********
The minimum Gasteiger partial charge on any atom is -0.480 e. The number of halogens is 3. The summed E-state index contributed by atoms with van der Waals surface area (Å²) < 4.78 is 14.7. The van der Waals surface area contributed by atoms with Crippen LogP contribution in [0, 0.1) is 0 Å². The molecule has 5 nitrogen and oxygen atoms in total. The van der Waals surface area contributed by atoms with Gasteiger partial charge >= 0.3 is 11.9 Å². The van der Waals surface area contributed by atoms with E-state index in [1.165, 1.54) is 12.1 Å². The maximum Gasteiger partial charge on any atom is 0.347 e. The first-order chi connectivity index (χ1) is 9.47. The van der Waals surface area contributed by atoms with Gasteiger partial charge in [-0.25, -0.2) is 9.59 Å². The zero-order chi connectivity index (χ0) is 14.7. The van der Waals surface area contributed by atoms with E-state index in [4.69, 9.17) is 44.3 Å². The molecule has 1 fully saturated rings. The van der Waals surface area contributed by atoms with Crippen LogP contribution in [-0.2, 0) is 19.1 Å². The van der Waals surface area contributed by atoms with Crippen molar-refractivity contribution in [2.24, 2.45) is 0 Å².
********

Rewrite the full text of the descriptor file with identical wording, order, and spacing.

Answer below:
The minimum Gasteiger partial charge on any atom is -0.480 e. The number of halogens is 3. The summed E-state index contributed by atoms with van der Waals surface area (Å²) < 4.78 is 14.7. The van der Waals surface area contributed by atoms with Crippen LogP contribution in [0, 0.1) is 0 Å². The molecule has 5 nitrogen and oxygen atoms in total. The van der Waals surface area contributed by atoms with Gasteiger partial charge >= 0.3 is 11.9 Å². The van der Waals surface area contributed by atoms with E-state index in [1.165, 1.54) is 12.1 Å². The maximum Gasteiger partial charge on any atom is 0.347 e. The first-order chi connectivity index (χ1) is 9.47. The van der Waals surface area contributed by atoms with Gasteiger partial charge in [-0.25, -0.2) is 9.59 Å². The zero-order chi connectivity index (χ0) is 14.7. The van der Waals surface area contributed by atoms with E-state index in [4.69, 9.17) is 44.3 Å². The molecule has 1 fully saturated rings. The van der Waals surface area contributed by atoms with Crippen LogP contribution in [-0.2, 0) is 19.1 Å². The van der Waals surface area contributed by atoms with Crippen molar-refractivity contribution in [2.24, 2.45) is 0 Å².